Spectrum ups funding for equitable health assistance

Healthier Communities program will be beneficiary of financial backing.
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Spectrum Health plans to accelerate and expand its ongoing efforts to address racial and ethnic health inequities.

The West Michigan health system already directs significant funding to health improvement programs and plans to increase that commitment in West Michigan as well as in southwest Michigan through its Spectrum Health Lakeland division. As a system, Spectrum Health will dedicate an additional 40% to improve health equity, a total commitment of at least $100 million over the next 10 years.

“For decades, Spectrum Health — including Priority Health — has been committed to meeting the needs of those in our community that experience the poorest health outcomes,” said Tina Freese Decker, president and CEO of Spectrum Health. “Our mission is to improve health, inspire hope and save lives for every person, and we understand the urgent need to do more for communities that for too long have experienced health and social inequities.”

The expanded commitment will make it possible for Spectrum to build on both its Healthier Communities programs in Grand Rapids and Spectrum Health Lakeland’s efforts to achieve racial and health equity.

Spectrum dedicates $6 million every year to Healthier Communities, an organization supporting work that reduces infant mortality, advances family economic security by improving health outcomes and improves community wellness by reducing chronic disease.

Funding is provided by Spectrum but monitored by an independent community board.

The programs include efforts to better manage chronic diseases, such as heart disease and diabetes. Plans also will include supporting populations impacted by health inequities to more easily access health care close to home and help them stay on track with medications, nutrition and healthy lifestyle habits, as well as addressing social determinants of health.

Ken Fawcett, Healthier Communities vice president, said health inequity goes beyond access to medical care. Issues have existed for years, generations and even centuries that impact the likelihood of people achieving equitable health.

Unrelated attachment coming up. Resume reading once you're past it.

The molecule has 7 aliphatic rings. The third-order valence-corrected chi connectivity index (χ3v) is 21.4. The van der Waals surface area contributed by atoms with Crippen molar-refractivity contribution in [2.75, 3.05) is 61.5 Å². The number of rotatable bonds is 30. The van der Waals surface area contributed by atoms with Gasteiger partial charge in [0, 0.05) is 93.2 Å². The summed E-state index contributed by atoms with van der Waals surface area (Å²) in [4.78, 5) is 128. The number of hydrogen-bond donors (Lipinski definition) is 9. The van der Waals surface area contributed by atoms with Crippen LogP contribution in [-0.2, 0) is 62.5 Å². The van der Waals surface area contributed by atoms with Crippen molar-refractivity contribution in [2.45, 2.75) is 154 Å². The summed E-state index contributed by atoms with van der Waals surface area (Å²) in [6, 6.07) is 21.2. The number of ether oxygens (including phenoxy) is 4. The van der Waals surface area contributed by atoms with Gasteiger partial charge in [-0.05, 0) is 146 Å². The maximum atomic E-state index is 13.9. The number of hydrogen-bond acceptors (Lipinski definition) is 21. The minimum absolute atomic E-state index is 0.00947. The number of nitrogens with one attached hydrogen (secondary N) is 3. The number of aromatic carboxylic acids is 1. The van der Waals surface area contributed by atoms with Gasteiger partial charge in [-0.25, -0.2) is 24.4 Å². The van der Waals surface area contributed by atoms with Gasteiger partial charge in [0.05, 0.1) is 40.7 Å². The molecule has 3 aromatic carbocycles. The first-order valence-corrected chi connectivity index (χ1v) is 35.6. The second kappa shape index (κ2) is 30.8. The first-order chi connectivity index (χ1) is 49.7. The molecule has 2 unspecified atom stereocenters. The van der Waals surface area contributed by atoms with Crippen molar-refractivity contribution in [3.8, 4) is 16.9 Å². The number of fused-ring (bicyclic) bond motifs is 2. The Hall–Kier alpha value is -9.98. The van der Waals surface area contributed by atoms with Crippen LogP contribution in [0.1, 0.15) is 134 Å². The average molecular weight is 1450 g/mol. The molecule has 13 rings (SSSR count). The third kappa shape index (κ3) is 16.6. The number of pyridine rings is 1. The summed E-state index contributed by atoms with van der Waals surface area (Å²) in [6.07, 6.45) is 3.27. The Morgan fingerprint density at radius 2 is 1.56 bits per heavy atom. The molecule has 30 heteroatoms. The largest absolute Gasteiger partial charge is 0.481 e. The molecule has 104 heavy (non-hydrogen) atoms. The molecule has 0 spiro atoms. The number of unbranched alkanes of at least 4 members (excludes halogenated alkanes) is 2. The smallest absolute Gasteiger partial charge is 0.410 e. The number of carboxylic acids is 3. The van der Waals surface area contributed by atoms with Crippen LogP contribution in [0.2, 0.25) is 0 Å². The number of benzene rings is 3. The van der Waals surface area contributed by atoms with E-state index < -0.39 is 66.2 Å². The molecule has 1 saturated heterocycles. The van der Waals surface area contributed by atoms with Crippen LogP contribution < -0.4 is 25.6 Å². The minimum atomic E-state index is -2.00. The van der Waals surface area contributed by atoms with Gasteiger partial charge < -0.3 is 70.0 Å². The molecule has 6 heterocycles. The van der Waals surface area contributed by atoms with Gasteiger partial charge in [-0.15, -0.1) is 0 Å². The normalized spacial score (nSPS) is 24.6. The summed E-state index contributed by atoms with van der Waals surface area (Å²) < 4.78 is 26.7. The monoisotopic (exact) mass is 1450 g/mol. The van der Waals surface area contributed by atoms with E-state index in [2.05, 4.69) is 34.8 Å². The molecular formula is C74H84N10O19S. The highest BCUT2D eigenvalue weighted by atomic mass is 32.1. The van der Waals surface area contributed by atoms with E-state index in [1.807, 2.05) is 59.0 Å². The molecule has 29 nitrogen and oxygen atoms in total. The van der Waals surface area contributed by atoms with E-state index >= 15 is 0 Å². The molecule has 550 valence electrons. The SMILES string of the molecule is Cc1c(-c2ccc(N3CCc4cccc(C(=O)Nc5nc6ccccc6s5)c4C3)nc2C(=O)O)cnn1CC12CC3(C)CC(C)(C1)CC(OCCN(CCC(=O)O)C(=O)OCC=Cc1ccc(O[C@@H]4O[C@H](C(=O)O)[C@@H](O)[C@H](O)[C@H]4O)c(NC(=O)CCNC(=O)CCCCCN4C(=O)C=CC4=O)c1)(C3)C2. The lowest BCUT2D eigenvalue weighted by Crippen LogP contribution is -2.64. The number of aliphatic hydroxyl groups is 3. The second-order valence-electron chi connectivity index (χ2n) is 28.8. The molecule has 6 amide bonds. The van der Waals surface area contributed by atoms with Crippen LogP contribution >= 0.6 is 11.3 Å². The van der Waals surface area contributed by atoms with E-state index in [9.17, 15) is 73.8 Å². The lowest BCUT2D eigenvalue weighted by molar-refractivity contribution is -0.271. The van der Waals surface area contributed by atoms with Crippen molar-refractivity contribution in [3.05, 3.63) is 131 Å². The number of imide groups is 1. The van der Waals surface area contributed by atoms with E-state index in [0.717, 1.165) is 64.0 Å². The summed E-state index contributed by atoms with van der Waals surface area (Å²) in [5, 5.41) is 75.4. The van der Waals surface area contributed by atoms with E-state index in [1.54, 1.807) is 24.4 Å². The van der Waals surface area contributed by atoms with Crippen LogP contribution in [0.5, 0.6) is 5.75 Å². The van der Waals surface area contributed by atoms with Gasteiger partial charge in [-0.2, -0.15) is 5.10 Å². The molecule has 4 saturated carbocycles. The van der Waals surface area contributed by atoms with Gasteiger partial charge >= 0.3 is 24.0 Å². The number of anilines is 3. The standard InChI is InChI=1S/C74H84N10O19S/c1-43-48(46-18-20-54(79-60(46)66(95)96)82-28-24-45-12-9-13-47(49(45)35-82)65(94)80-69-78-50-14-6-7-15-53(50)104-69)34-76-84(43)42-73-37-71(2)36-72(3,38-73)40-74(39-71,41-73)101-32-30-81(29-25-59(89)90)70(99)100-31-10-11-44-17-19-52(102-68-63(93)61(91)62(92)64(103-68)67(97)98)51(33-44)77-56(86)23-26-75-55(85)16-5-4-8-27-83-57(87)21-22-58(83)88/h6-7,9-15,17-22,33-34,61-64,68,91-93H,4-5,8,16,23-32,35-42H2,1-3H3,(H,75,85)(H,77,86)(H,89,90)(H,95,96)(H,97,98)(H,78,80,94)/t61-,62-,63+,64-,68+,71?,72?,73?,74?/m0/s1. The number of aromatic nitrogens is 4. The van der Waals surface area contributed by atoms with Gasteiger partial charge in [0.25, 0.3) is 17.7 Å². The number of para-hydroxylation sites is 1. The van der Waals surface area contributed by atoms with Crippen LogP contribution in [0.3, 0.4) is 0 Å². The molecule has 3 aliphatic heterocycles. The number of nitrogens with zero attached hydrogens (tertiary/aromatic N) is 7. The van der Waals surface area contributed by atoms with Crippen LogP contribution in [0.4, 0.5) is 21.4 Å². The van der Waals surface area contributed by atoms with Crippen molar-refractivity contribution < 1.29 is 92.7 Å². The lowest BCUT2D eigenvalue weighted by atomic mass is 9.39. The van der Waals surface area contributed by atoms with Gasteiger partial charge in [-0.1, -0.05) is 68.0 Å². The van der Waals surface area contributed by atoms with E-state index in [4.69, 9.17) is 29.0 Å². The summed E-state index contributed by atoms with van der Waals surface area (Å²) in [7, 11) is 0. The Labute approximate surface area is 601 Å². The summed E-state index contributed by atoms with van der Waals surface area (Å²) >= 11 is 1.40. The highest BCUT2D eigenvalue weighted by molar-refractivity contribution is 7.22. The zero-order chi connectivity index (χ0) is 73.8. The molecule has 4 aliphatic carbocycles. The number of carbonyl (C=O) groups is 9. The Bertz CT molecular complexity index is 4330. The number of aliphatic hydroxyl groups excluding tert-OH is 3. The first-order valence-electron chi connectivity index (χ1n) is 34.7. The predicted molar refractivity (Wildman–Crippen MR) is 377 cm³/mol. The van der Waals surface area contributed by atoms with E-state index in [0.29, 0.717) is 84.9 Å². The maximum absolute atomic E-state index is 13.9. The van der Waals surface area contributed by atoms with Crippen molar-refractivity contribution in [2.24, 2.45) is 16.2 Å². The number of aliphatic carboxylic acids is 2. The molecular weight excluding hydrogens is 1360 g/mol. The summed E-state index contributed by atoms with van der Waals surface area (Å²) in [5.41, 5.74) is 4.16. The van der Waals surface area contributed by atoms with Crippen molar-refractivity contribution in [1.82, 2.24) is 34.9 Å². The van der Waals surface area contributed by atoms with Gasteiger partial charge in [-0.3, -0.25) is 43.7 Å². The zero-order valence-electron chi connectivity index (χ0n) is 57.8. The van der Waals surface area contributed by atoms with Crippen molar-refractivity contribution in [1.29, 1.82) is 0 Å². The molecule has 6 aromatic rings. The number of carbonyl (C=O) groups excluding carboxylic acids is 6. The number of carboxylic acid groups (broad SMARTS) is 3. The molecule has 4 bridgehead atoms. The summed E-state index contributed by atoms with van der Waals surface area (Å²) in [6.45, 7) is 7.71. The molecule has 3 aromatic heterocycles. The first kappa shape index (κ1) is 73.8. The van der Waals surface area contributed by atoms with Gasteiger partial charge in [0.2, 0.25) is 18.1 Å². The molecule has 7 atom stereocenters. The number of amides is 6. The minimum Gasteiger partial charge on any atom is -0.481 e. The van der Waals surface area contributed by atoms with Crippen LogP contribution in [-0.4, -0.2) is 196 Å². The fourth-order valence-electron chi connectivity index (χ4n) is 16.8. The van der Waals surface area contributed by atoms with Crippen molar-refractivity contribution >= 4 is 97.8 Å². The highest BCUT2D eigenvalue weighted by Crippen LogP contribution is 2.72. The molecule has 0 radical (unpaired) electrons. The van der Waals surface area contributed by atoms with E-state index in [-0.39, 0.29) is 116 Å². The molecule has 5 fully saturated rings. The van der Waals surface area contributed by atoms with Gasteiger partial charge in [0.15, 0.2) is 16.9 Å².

“They are complex and intertwined, almost like a rope, and they are going to take some time for us to try to sort out,” Fawcett said.

The COVID-19 crisis particularly has allowed Spectrum to see things clearly with regard to racial disparity. Fawcett said having access to high quality health care contributes to about 15% of an individual’s overall health, genetics contributes to another 20%, and the rest of a person’s health outcomes are a result of behaviors and social factors.

“Some of these things are really foundational. For example, access to a secure source of nutritious food, having access to transportation, to housing, to education, economic security,” Fawcett said. “There’s a tremendous linkage between wealth and health.”

Fawcett echoed similar statistics that populations of color and people living in poverty have a far greater likelihood of having adverse outcomes related to COVID-19. Blacks make up 14% of the Michigan population but also account for 40% of COVID-related deaths.

Additionally, the Latinx population is overrepresented in number of deaths by a factor of three, Fawcett said. While differential access to care helps create these discrepancies, other contributing factors are the aforementioned access to housing, food, education, etc. and also the stress of racial biases.

Ultimately, the goal of Healthier Communities is to address all factors that help to create a predisposition toward bad health outcomes, but it recognizes it can’t change those factors over a period of 90 days. The short-term efforts around COVID must focus on preventing infection in the first place, Fawcett said.

Part of Healthier Communities’ work is addressing racial discrepancy in infant mortality, discrepancies that Fawcett argued are not genetic, but occur because of socialization.

“If you take a look at infant mortality, those individuals moving from continental Africa and the Caribbean have infant mortality rates roughly equivalent to Caucasian (Americans),” Fawcett said. “However, after one generation, the offspring of those immigrants will have infant mortality rates that are two, three, four and sometimes even greater than Caucasians.”

Fawcett said participants in Healthier Communities programs who are women of color have lower infant mortality rates that are more comparable to white Americans. However, only around 40% of eligible women are choosing to participate.

With increased funding, Healthier Communities is looking toward creating interventions that aren’t tied to meeting people in their homes. The millennial population is more mobile than previous generations, so Healthier Communities is exploring digital and mobile options for participation.

Healthier Communities also is engaged in building economic security. Part of the effort is putting nursing resources in public schools with the goal of not only improving the health of students in the short run, but also to keep kids in school and ensure greater educational outcomes and better employability in the long run.

Fawcett said individuals who earn less than $35,000 a year report fair or poor health at twice the rate of those who make $35,000 to $45,000 a year. Healthier Communities hopes to report data that shows better graduation, college entry and workplace readiness rates in the future.

Healthier Communities also has a program where it meets people in their homes and teaches them self-management for chronic diseases like heart and respiratory illness, as well as lifestyle changes to prevent the risk of chronic illnesses.

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